McCann Health’s Carey talks enhanced focus on “healthcare extenders”

Newly promoted global president, expert audiences Sandra Carey notes the increased importance of nurses, PAs and others in the COVID era.

When McCann Health promoted Sandra Carey from global president, McCann Health Pharmacy Marketing to global president, expert audiences, it might initially have been perceived as one of those executive adjustments primarily of interest to those who follow the inside baseball of healthcare marketing. In reality, the move reflects fundamental shifts that COVID has brought to the industry.

In her expanded role, Carey will direct McCann Health’s intensified focus on healthcare extenders — the nurses, doctor’s assistants, dieticians, pharmacists and others who constitute the “expert audiences” in her title and who play crucial, if often underappreciated, roles in treatment plans. If they have long been essential in the delivery of healthcare, they have become even more so in the time of COVID.

“If you look at the health system and some of the changes that we are seeing, we have a health system that is under stress. We had physicians who were the core of engagements with patients, but now, given everything with COVID, everyone has had to step up,” Carey explained. “It’s interesting because health extenders are often the professionals who best understand a patient’s reluctance to start or stay on a treatment, because they have a different sort of engagement. We are seeing that they are having more conversations with patients.”

If many of these changes were prompted by COVID, then the question becomes why McCann Health chose to create a new role to address a situation that may pass. Carey responded by noting that she and her McCann Health peers believe some of those changes are here to stay.

“Personally, I don’t think that things will return to exactly the way they were before. Some things will, but one thing the pandemic has done is help us see gaps in our healthcare system,” she said. “We have been pushed and things have accelerated. The use of technology, for example - if you had asked me a year ago if we would be where we are now in terms of technology, I would have said no.”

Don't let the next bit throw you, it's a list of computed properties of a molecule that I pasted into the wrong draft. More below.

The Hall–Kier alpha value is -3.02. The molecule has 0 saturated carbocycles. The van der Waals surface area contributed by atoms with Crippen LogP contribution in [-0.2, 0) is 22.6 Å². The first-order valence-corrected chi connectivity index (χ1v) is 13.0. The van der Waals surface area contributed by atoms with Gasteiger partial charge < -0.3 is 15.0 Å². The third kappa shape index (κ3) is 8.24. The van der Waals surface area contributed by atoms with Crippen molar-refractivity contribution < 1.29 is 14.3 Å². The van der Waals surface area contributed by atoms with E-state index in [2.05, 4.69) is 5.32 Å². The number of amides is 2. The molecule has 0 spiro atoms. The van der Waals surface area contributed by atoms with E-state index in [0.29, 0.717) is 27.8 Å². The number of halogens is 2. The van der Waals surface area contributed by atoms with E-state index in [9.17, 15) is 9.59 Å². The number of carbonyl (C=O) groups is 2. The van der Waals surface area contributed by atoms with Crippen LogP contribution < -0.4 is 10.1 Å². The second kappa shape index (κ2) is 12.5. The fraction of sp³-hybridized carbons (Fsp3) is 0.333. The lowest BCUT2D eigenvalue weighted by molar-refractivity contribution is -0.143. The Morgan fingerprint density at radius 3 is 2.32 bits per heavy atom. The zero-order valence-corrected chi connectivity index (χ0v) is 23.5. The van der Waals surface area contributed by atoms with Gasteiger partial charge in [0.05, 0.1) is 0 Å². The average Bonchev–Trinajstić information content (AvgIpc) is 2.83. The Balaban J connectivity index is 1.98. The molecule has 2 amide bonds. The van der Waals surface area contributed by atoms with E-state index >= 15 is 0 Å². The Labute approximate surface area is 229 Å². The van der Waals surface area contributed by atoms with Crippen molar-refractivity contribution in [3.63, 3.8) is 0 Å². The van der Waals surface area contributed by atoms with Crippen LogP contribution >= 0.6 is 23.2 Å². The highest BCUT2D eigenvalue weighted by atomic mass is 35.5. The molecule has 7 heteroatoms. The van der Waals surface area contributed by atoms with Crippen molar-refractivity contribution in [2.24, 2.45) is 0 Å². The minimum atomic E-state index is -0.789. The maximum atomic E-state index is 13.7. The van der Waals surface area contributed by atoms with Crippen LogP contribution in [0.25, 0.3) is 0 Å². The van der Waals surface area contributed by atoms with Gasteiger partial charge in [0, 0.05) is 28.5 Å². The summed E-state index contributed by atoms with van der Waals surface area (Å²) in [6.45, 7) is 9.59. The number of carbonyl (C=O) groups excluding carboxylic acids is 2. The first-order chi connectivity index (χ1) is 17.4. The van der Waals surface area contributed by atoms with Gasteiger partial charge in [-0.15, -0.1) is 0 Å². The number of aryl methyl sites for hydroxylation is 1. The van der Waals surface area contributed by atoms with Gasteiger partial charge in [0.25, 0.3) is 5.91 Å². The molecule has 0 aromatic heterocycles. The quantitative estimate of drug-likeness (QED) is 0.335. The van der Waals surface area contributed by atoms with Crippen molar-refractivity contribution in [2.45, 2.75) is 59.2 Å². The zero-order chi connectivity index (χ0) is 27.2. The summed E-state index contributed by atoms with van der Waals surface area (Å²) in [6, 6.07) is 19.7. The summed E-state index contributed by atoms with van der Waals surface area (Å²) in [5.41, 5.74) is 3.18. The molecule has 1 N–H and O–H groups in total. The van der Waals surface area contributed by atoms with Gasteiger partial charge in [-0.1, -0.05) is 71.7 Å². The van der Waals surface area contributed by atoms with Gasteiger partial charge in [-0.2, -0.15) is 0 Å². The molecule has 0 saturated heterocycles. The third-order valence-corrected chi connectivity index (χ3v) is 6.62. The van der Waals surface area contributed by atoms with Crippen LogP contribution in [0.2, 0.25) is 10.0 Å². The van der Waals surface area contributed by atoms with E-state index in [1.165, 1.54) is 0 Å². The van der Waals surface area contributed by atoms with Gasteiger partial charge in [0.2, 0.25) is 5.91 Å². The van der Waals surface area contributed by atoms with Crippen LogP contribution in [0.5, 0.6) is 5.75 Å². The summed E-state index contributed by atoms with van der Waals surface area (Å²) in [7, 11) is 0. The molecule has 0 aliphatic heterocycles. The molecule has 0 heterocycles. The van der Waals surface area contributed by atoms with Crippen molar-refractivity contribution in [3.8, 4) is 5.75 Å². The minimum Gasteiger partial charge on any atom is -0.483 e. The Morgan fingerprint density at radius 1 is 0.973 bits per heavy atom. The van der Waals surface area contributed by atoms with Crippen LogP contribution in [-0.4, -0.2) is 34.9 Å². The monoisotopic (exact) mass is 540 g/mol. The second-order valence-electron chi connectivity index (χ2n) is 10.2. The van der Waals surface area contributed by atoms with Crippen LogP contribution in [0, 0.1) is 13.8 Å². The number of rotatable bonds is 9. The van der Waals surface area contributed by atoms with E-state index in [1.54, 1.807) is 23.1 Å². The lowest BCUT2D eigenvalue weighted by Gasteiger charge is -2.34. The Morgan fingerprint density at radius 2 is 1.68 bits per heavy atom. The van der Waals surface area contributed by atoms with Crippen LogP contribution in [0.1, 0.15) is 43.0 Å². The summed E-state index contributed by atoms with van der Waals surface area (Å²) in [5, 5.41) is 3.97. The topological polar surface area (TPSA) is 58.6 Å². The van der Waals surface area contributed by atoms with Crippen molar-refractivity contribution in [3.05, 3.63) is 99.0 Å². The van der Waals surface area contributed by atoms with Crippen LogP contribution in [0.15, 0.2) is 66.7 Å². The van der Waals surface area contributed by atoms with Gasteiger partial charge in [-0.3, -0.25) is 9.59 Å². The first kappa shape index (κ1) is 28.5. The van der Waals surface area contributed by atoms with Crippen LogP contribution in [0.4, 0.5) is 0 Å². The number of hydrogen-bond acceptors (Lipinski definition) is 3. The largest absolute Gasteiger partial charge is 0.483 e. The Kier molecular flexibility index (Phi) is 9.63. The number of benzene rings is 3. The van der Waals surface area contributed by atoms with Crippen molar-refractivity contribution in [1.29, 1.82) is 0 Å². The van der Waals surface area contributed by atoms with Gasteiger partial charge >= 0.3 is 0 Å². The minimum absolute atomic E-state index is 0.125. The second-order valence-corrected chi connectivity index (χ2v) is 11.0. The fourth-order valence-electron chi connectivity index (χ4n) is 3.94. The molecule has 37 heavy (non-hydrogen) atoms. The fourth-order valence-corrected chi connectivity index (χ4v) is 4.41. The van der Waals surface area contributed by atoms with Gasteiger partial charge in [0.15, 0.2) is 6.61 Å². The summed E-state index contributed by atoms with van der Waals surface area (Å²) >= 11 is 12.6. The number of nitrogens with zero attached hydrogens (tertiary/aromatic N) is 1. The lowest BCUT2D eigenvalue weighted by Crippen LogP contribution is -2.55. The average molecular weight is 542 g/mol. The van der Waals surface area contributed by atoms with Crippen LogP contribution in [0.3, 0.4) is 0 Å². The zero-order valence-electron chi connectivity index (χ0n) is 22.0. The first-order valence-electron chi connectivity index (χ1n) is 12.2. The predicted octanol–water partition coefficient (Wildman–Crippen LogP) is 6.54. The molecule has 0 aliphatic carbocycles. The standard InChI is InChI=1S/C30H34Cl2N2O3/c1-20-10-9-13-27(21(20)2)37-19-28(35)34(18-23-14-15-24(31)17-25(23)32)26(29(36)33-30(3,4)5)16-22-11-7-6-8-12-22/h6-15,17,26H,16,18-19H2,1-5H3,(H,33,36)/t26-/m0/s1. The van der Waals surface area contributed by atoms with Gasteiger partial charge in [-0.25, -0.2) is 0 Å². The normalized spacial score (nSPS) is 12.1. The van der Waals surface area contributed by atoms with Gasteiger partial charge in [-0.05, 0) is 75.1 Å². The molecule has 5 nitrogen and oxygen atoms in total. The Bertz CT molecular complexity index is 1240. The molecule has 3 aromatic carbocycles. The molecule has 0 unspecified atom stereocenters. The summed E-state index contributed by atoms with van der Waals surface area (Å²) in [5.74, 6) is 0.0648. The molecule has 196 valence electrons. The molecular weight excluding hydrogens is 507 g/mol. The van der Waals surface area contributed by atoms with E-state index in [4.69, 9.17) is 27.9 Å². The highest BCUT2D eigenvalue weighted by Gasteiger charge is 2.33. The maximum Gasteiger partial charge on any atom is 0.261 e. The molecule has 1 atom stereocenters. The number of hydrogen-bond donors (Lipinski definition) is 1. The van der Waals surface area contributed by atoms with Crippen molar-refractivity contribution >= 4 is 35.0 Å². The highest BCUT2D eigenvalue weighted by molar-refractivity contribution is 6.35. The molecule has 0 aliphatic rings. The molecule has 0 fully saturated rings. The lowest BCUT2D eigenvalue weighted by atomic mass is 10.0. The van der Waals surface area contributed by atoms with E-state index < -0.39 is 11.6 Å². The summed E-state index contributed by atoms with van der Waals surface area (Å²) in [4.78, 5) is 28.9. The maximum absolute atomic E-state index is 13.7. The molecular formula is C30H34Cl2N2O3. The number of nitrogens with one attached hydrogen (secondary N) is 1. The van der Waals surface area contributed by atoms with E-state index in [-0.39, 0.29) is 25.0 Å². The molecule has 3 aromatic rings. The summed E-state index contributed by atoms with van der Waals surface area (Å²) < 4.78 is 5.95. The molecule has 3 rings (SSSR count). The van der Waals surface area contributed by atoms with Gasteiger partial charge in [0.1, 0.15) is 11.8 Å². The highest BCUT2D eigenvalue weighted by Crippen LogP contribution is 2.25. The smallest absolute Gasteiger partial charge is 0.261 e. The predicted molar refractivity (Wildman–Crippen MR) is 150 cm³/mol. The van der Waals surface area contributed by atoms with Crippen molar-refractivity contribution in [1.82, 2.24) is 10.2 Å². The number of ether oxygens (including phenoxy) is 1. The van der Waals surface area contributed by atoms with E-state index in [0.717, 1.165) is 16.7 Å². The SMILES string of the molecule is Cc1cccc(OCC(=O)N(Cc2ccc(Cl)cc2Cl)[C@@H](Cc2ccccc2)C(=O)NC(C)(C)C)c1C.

Carey sees a new slate of responsibilities and opportunities emerging in the wake of the changes. Chief among them is an expanded role for healthcare extenders - assuming they’re provided the information and tools they need.

“There are a lot of things falling through the cracks right now, so we need to have healthcare extenders, who have the skills and education, step in and operate at a higher level,” she said. “They’re all doing things they haven’t traditionally done, because they have been tasked with new responsibilities and the need is at hand. They are playing a pivotal role in healthcare delivery, conducting activities and interventions in disease prevention and health promotion.”

Carey’s advocacy for these expert audiences might be traced to her bio: She has been a practicing pharmacist for most of her career. As a result, she has long sought to look across the full spectrum of healthcare in order to help people step into new roles.

“We are at one of the most teachable moments in healthcare,” Carey explained. “If we reimagine it across the board, then healthcare extenders can become powerful agents of change. The places where care is happening are changing.”

This story was first published on MM+M.

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